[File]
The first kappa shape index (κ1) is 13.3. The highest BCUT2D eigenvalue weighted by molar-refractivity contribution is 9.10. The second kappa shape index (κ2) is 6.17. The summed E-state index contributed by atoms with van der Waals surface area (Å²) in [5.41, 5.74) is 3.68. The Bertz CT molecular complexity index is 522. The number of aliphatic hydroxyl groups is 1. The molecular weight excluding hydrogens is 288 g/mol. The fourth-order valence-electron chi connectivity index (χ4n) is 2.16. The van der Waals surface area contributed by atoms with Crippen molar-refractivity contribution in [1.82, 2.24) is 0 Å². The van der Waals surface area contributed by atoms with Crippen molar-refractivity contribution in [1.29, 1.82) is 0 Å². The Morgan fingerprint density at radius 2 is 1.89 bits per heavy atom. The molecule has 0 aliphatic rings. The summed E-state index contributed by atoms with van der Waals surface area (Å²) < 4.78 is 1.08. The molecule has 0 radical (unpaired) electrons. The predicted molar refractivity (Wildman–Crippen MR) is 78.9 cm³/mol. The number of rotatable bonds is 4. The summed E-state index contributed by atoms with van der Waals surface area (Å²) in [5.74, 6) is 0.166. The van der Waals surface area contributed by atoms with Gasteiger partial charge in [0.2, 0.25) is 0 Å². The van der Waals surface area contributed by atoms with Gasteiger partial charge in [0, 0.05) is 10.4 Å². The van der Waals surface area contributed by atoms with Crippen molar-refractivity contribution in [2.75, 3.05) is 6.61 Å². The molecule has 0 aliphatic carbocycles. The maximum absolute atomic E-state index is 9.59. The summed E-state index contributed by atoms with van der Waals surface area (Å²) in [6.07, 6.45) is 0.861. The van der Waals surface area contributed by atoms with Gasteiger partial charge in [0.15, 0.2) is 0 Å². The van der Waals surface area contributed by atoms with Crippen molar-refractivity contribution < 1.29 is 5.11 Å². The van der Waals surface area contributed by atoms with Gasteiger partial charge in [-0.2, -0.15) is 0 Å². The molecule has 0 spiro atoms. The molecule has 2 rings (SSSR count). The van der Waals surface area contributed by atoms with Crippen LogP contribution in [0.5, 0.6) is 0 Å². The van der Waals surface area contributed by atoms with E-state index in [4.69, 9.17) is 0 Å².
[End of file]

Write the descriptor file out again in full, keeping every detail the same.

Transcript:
The first kappa shape index (κ1) is 13.3. The highest BCUT2D eigenvalue weighted by molar-refractivity contribution is 9.10. The second kappa shape index (κ2) is 6.17. The summed E-state index contributed by atoms with van der Waals surface area (Å²) in [5.41, 5.74) is 3.68. The Bertz CT molecular complexity index is 522. The number of aliphatic hydroxyl groups is 1. The molecular weight excluding hydrogens is 288 g/mol. The fourth-order valence-electron chi connectivity index (χ4n) is 2.16. The van der Waals surface area contributed by atoms with Crippen molar-refractivity contribution in [1.82, 2.24) is 0 Å². The van der Waals surface area contributed by atoms with Crippen molar-refractivity contribution in [1.29, 1.82) is 0 Å². The Morgan fingerprint density at radius 2 is 1.89 bits per heavy atom. The molecule has 0 aliphatic rings. The summed E-state index contributed by atoms with van der Waals surface area (Å²) < 4.78 is 1.08. The molecule has 0 radical (unpaired) electrons. The predicted molar refractivity (Wildman–Crippen MR) is 78.9 cm³/mol. The number of rotatable bonds is 4. The summed E-state index contributed by atoms with van der Waals surface area (Å²) in [5.74, 6) is 0.166. The van der Waals surface area contributed by atoms with Gasteiger partial charge in [0.2, 0.25) is 0 Å². The van der Waals surface area contributed by atoms with Gasteiger partial charge in [0, 0.05) is 10.4 Å². The van der Waals surface area contributed by atoms with Crippen molar-refractivity contribution in [2.75, 3.05) is 6.61 Å². The molecule has 0 aliphatic carbocycles. The maximum absolute atomic E-state index is 9.59. The summed E-state index contributed by atoms with van der Waals surface area (Å²) in [6.07, 6.45) is 0.861. The van der Waals surface area contributed by atoms with Gasteiger partial charge in [0.15, 0.2) is 0 Å². The van der Waals surface area contributed by atoms with Crippen molar-refractivity contribution < 1.29 is 5.11 Å². The van der Waals surface area contributed by atoms with Gasteiger partial charge in [-0.2, -0.15) is 0 Å². The molecule has 0 spiro atoms. The molecule has 2 rings (SSSR count). The van der Waals surface area contributed by atoms with Crippen LogP contribution in [0.5, 0.6) is 0 Å². The van der Waals surface area contributed by atoms with E-state index in [4.69, 9.17) is 0 Å².